(WLNS) – Construction begins Wednesday on over-passes along I-96 in Ingham County.
Those bridges will receive temporary supports, but as 6 News Intern Cat Reid explains, it’s only a temporary fix for a much bigger problem.
The I-96 overpass at south Cedar Street in Lansing was built in 1963. Now, it’s one of 1,300 Michigan bridges deemed structurally inefficient by the Federal Highway Administration.
“That’s not the way that Michigan, the state that put everyone on wheels, wants to be portrayed,” said Denise Donohue, County Road Association of Michigan.
On Wednesday the Michigan Department of Transportation will begin placing temporary supports at overpasses along I-96, but they’re merely short term fixes for long term structural problems.
“The repairs needed at the bridges are one example of the additional funding we need basically statewide to keep our roads and bridges in good condition, and with additional funding we would be able to do repairs such as what is needed at these bridges along I-96,” said Kari Arend, MDOT spokeswoman.
Now the question is where will Michigan find the money to prevent bridges like this one from crumbling? Many believe that answer lies in the May budget proposal.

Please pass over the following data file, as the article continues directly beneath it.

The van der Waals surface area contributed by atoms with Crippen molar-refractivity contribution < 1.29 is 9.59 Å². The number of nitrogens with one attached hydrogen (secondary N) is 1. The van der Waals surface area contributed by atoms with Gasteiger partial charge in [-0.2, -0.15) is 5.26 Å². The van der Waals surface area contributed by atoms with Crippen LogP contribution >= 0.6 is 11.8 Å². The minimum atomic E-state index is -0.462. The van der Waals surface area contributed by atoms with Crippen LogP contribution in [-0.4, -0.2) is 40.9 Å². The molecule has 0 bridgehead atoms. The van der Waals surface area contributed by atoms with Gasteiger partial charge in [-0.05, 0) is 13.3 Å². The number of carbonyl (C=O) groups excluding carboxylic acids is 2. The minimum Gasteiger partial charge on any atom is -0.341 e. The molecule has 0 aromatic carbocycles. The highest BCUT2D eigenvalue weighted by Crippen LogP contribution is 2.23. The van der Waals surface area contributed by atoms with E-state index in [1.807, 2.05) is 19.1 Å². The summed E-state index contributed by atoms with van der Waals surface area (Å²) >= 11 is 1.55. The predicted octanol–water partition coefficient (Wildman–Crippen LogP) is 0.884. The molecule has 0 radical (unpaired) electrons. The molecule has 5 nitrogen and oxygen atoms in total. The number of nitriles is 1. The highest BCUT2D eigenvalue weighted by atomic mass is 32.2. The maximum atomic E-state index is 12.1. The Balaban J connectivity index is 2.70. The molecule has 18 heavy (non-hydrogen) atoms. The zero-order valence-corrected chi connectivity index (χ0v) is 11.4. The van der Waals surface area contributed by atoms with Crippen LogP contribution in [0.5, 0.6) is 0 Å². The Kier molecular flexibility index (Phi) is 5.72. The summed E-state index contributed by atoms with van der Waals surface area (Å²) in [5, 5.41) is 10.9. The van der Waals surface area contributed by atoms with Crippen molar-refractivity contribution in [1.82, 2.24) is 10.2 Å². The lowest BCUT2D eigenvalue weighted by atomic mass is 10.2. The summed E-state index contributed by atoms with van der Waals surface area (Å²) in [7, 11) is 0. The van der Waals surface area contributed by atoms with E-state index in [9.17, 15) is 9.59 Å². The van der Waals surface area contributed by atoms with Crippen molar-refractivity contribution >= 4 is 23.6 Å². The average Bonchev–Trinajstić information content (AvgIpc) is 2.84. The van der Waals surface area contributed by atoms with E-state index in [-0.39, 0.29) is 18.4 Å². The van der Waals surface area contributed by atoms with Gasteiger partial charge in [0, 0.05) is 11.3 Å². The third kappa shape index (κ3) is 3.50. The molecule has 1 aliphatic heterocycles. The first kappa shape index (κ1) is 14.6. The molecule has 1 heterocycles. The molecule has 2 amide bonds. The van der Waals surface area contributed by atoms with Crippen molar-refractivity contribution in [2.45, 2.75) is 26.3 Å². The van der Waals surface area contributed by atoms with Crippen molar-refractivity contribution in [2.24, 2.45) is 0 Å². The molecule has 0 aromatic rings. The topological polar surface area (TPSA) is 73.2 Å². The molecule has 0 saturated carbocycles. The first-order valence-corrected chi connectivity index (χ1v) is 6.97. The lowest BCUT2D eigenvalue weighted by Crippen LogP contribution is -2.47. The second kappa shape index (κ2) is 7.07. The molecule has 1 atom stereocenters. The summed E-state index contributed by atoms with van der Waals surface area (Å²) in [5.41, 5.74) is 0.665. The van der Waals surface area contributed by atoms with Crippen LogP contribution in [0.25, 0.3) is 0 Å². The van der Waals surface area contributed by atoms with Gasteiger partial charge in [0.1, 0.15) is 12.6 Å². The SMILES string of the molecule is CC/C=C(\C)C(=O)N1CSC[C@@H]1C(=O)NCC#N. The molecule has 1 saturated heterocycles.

Proposal 1, “what it does for county road commissions, bottom line is simply give us substantial funding that we could begin to make progress on these roads.”
The benefits of passing prop 1 is a major focus for this week’s county road association meeting in Lansing.
The proposal calls for a wholesale tax on fuel that would go directly towards maintaining Michigan’s 90,000 miles of roads.
“The wholesale tax at the pump is also constitutionally dedicated to roads and transportation. So I think those are all things the public wants to see.”
But the May ballot proposal vote is almost three months away. In the meantime many bridges in Michigan will have to make do with temporary solutions.
The Williamston road over-pass will be the first bridge repaired and installing supports at each bridge will take roughly a week.
Keep this in mind. There will be lane closures and M-DOT wants to remind drivers to slow down to protect workers.